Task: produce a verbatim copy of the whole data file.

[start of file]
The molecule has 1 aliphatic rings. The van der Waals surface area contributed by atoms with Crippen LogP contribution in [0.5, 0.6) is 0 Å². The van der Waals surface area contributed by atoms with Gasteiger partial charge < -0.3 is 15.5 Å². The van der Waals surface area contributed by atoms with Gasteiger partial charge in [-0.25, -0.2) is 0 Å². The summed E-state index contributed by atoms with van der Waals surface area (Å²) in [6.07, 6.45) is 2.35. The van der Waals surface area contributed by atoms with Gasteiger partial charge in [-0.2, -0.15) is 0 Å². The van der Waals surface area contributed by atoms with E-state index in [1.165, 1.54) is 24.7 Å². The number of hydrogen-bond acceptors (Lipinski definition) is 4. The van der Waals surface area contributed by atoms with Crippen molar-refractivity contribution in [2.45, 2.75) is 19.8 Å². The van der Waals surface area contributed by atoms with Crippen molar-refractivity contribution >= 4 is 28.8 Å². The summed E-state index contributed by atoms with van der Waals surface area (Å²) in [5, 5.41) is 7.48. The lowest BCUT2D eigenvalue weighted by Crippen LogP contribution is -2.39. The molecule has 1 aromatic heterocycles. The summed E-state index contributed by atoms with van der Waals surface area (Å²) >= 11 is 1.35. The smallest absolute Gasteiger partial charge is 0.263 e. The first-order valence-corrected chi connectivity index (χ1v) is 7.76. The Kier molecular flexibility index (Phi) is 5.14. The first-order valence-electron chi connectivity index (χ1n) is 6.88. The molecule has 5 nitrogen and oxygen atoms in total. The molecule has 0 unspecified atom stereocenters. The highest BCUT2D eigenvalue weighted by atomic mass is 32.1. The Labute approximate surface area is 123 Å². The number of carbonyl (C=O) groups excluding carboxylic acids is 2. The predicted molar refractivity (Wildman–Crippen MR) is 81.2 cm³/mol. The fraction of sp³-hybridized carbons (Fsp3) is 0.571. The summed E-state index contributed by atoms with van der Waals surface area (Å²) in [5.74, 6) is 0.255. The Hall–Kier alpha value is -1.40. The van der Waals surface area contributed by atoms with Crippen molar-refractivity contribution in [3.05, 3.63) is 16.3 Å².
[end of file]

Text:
The molecule has 1 aliphatic rings. The van der Waals surface area contributed by atoms with Crippen LogP contribution in [0.5, 0.6) is 0 Å². The van der Waals surface area contributed by atoms with Gasteiger partial charge < -0.3 is 15.5 Å². The van der Waals surface area contributed by atoms with Gasteiger partial charge in [-0.25, -0.2) is 0 Å². The summed E-state index contributed by atoms with van der Waals surface area (Å²) in [6.07, 6.45) is 2.35. The van der Waals surface area contributed by atoms with Gasteiger partial charge in [-0.2, -0.15) is 0 Å². The van der Waals surface area contributed by atoms with E-state index in [1.165, 1.54) is 24.7 Å². The number of hydrogen-bond acceptors (Lipinski definition) is 4. The van der Waals surface area contributed by atoms with Crippen molar-refractivity contribution in [2.45, 2.75) is 19.8 Å². The van der Waals surface area contributed by atoms with Crippen molar-refractivity contribution >= 4 is 28.8 Å². The summed E-state index contributed by atoms with van der Waals surface area (Å²) in [5, 5.41) is 7.48. The lowest BCUT2D eigenvalue weighted by Crippen LogP contribution is -2.39. The molecule has 1 aromatic heterocycles. The summed E-state index contributed by atoms with van der Waals surface area (Å²) >= 11 is 1.35. The smallest absolute Gasteiger partial charge is 0.263 e. The first-order valence-corrected chi connectivity index (χ1v) is 7.76. The Kier molecular flexibility index (Phi) is 5.14. The first-order valence-electron chi connectivity index (χ1n) is 6.88. The molecule has 5 nitrogen and oxygen atoms in total. The molecule has 0 unspecified atom stereocenters. The highest BCUT2D eigenvalue weighted by atomic mass is 32.1. The Labute approximate surface area is 123 Å². The number of carbonyl (C=O) groups excluding carboxylic acids is 2. The predicted molar refractivity (Wildman–Crippen MR) is 81.2 cm³/mol. The fraction of sp³-hybridized carbons (Fsp3) is 0.571. The summed E-state index contributed by atoms with van der Waals surface area (Å²) in [5.74, 6) is 0.255. The Hall–Kier alpha value is -1.40. The van der Waals surface area contributed by atoms with Crippen molar-refractivity contribution in [3.05, 3.63) is 16.3 Å².